Book Title: The Lucifer Effect: Understanding How Good
People Turn Evil
Writer: Philip Zimbardo
Publisher: Random House Trade Paperbacks New York
Also available online: www.lucifereffect.com
Pages: 578 including notes and index
Category: Social Psychology
The Lucifer Effect:
Understanding How Good People Turn Evil, is a remarkable, rather
revolutionary research study in psychology on the understanding the effect of
situational forces influencing man to turn evil. The book mainly based on the
study of the abuses of the Abu Ghraib Prison and the Stanford Prison. We have
heard much from media about the inhuman treatment with the prisoners of Abu
Ghraib in Iraq by the US officials. The heinous photographs of celebrating the
act of tortures on the helpless prisoners by the US military officials leaked
out and created hue and cry across the globe. It was a blot on the Bush
The researcher, Philip Zimbardo,
witnessed the sadistic behaviour of the personnel of Stanford prison and Abu
Ghraib. Also, he cited the tragedies like that of Rwanda, where a majority sect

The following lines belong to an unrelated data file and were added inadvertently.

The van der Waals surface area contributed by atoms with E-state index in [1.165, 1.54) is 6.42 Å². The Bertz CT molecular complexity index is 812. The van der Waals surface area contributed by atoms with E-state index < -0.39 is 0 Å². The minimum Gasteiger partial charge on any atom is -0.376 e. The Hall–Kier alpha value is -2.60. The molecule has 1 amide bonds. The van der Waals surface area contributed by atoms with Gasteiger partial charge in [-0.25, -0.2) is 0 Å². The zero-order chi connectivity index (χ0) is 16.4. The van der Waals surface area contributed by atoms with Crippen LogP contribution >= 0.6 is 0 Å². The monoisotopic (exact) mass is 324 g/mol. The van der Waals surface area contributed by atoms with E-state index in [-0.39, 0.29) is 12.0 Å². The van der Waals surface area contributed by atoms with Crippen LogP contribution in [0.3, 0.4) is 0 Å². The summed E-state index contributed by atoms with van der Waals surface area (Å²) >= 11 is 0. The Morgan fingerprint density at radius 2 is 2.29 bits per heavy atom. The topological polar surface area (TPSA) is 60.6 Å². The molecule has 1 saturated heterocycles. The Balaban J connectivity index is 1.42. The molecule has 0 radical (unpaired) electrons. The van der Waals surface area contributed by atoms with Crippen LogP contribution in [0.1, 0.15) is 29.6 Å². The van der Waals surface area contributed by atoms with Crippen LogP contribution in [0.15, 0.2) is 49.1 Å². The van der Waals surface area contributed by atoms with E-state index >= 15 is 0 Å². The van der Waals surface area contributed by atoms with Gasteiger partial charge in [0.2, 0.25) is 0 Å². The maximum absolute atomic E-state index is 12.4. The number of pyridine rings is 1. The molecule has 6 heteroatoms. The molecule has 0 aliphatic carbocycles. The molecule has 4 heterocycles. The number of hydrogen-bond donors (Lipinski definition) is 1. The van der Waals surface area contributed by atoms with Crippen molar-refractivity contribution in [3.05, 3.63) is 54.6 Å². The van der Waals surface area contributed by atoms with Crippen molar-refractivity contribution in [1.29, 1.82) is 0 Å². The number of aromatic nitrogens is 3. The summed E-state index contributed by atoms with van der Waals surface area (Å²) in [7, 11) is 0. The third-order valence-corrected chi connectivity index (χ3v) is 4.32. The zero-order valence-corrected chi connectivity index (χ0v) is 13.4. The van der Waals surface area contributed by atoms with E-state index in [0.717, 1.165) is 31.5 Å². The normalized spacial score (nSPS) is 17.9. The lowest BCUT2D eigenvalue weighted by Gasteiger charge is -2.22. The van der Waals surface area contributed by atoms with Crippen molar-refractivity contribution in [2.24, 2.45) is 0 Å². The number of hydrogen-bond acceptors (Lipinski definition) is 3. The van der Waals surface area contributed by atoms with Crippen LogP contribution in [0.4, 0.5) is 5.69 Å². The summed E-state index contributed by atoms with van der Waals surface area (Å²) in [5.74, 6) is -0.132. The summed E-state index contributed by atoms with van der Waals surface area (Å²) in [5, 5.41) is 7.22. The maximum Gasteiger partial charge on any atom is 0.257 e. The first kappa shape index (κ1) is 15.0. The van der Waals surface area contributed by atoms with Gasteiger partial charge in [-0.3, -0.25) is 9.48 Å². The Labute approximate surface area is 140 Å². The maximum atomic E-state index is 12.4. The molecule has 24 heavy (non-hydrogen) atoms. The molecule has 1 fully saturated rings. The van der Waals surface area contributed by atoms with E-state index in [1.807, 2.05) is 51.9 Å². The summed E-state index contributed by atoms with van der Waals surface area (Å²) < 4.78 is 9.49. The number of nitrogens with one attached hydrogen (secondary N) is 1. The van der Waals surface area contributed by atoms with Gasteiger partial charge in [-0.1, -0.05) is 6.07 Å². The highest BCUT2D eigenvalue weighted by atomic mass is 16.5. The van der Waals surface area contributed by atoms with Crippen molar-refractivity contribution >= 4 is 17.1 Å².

of Hutus turned into brutes to compete with each other to massacre, lynch and
rape their peaceful neighboring minority Tutsis with an enthusiasm of national
pride. Zimbardo analyzed the factors, which turn normal human beings into such
evil beings, which in normal circumstances cannot be expected of them.
Zimbardo in contrast to
dispositional theory of human behaviour emphasizes the situational factor, in
broader sense, the system, which is the key player in producing such an evil
behaviour, in human beings who are otherwise gentle in their individuality. He
made an alarming conclusion that no one is immune to situational settings;
everyone is prone to behave like an evil incarnate under the influence of
situational forces. He writes:
I challenge readers to reflect
on how well they really know themselves, and how much confidence they have in
what they would or would not ever do when put into new behavioral settings.
He demands of authorities that
while blaming individuals of abuse of their power, they should consider the
compelling influence of situation or system, too.
However, the writer ends on a
positive note in the last chapter “Resisting Situational Influences and
Celebrating Heroism”. He concedes the fact that some people do act against
situational forces. They are rebels to the situation. He praises such
individuals and calls them heroes: heroes of the situation. He encourages others
to do the same. He suggests that the situational factor can be used to make
people do heroic jobs.
The book is divided into 16
chapters. It paces like a novel. The setting is picturesque and alluring. A
number of reviews and endorsements are furnished next to the title page.
All in all, the book is a guide to
human nature. Politicians, administrators, policy makers and social reformers
must read it to enlighten themselves about human nature.